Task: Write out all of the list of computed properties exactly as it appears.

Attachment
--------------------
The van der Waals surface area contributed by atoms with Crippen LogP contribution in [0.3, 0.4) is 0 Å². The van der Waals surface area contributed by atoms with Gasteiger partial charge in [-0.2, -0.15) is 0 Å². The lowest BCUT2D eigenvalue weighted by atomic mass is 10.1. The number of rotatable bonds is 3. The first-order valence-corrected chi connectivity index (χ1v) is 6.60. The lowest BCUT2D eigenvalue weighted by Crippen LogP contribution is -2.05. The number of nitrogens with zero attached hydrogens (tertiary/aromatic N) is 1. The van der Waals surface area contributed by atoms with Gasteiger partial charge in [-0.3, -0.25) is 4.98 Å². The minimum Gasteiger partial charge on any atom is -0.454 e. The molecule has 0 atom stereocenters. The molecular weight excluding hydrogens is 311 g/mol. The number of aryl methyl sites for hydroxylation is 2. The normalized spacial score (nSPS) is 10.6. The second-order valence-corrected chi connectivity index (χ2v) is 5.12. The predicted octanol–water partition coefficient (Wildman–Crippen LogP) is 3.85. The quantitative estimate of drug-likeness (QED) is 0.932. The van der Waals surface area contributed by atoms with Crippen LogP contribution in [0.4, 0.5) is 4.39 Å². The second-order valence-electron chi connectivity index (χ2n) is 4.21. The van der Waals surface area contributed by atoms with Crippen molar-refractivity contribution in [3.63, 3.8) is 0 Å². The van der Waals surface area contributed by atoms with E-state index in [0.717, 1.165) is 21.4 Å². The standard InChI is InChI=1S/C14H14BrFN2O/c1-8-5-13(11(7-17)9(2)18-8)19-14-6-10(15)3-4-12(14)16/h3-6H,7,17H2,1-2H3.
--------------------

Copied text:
The van der Waals surface area contributed by atoms with Crippen LogP contribution in [0.3, 0.4) is 0 Å². The van der Waals surface area contributed by atoms with Gasteiger partial charge in [-0.2, -0.15) is 0 Å². The lowest BCUT2D eigenvalue weighted by atomic mass is 10.1. The number of rotatable bonds is 3. The first-order valence-corrected chi connectivity index (χ1v) is 6.60. The lowest BCUT2D eigenvalue weighted by Crippen LogP contribution is -2.05. The number of nitrogens with zero attached hydrogens (tertiary/aromatic N) is 1. The van der Waals surface area contributed by atoms with Gasteiger partial charge in [-0.3, -0.25) is 4.98 Å². The minimum Gasteiger partial charge on any atom is -0.454 e. The molecule has 0 atom stereocenters. The molecular weight excluding hydrogens is 311 g/mol. The number of aryl methyl sites for hydroxylation is 2. The normalized spacial score (nSPS) is 10.6. The second-order valence-corrected chi connectivity index (χ2v) is 5.12. The predicted octanol–water partition coefficient (Wildman–Crippen LogP) is 3.85. The quantitative estimate of drug-likeness (QED) is 0.932. The van der Waals surface area contributed by atoms with Crippen LogP contribution in [0.4, 0.5) is 4.39 Å². The second-order valence-electron chi connectivity index (χ2n) is 4.21. The van der Waals surface area contributed by atoms with Crippen molar-refractivity contribution in [3.63, 3.8) is 0 Å². The van der Waals surface area contributed by atoms with E-state index in [0.717, 1.165) is 21.4 Å². The standard InChI is InChI=1S/C14H14BrFN2O/c1-8-5-13(11(7-17)9(2)18-8)19-14-6-10(15)3-4-12(14)16/h3-6H,7,17H2,1-2H3.